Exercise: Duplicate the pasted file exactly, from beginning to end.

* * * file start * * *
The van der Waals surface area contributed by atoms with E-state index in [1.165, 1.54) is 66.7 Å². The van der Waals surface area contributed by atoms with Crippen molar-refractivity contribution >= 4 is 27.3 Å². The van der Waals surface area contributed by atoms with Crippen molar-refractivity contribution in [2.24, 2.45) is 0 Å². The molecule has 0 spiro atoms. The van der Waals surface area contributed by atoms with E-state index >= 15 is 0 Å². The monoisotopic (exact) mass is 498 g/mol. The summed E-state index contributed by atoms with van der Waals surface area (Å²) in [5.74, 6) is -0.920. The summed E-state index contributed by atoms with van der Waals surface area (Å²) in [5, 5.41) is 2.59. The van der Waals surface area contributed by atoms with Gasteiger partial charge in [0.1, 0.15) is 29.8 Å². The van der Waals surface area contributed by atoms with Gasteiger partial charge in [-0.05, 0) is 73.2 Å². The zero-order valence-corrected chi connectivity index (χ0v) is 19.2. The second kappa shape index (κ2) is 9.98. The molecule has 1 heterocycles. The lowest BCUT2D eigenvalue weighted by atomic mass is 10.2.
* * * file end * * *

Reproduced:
The van der Waals surface area contributed by atoms with E-state index in [1.165, 1.54) is 66.7 Å². The van der Waals surface area contributed by atoms with Crippen molar-refractivity contribution >= 4 is 27.3 Å². The van der Waals surface area contributed by atoms with Crippen molar-refractivity contribution in [2.24, 2.45) is 0 Å². The molecule has 0 spiro atoms. The van der Waals surface area contributed by atoms with E-state index >= 15 is 0 Å². The monoisotopic (exact) mass is 498 g/mol. The summed E-state index contributed by atoms with van der Waals surface area (Å²) in [5.74, 6) is -0.920. The summed E-state index contributed by atoms with van der Waals surface area (Å²) in [5, 5.41) is 2.59. The van der Waals surface area contributed by atoms with Gasteiger partial charge in [0.1, 0.15) is 29.8 Å². The van der Waals surface area contributed by atoms with Gasteiger partial charge in [-0.05, 0) is 73.2 Å². The zero-order valence-corrected chi connectivity index (χ0v) is 19.2. The second kappa shape index (κ2) is 9.98. The molecule has 1 heterocycles. The lowest BCUT2D eigenvalue weighted by atomic mass is 10.2.